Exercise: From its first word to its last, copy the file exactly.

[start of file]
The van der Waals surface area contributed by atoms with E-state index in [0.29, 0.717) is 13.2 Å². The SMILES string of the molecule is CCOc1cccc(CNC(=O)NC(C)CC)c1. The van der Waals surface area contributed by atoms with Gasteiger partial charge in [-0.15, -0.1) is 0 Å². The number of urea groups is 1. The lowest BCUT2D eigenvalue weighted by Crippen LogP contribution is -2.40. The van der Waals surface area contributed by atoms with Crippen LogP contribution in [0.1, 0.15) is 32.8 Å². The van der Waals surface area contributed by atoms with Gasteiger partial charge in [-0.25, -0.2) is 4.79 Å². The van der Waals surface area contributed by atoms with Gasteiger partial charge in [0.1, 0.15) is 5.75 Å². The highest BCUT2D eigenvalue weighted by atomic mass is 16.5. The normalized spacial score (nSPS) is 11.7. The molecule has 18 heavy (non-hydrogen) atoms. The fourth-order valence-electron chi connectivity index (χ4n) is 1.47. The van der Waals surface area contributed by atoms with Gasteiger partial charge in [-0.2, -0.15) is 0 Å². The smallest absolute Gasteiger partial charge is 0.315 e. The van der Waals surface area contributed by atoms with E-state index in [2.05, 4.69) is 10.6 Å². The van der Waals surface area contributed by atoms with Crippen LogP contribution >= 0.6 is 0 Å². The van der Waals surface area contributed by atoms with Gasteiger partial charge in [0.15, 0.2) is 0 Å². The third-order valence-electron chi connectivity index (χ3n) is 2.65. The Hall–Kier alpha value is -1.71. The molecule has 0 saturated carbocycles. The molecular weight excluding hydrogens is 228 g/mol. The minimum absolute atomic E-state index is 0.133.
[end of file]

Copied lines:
The van der Waals surface area contributed by atoms with E-state index in [0.29, 0.717) is 13.2 Å². The SMILES string of the molecule is CCOc1cccc(CNC(=O)NC(C)CC)c1. The van der Waals surface area contributed by atoms with Gasteiger partial charge in [-0.15, -0.1) is 0 Å². The number of urea groups is 1. The lowest BCUT2D eigenvalue weighted by Crippen LogP contribution is -2.40. The van der Waals surface area contributed by atoms with Crippen LogP contribution in [0.1, 0.15) is 32.8 Å². The van der Waals surface area contributed by atoms with Gasteiger partial charge in [-0.25, -0.2) is 4.79 Å². The van der Waals surface area contributed by atoms with Gasteiger partial charge in [0.1, 0.15) is 5.75 Å². The highest BCUT2D eigenvalue weighted by atomic mass is 16.5. The normalized spacial score (nSPS) is 11.7. The molecule has 18 heavy (non-hydrogen) atoms. The fourth-order valence-electron chi connectivity index (χ4n) is 1.47. The van der Waals surface area contributed by atoms with Gasteiger partial charge in [-0.2, -0.15) is 0 Å². The smallest absolute Gasteiger partial charge is 0.315 e. The van der Waals surface area contributed by atoms with E-state index in [2.05, 4.69) is 10.6 Å². The van der Waals surface area contributed by atoms with Crippen LogP contribution >= 0.6 is 0 Å². The van der Waals surface area contributed by atoms with Gasteiger partial charge in [0.15, 0.2) is 0 Å². The third-order valence-electron chi connectivity index (χ3n) is 2.65. The Hall–Kier alpha value is -1.71. The molecule has 0 saturated carbocycles. The molecular weight excluding hydrogens is 228 g/mol. The minimum absolute atomic E-state index is 0.133.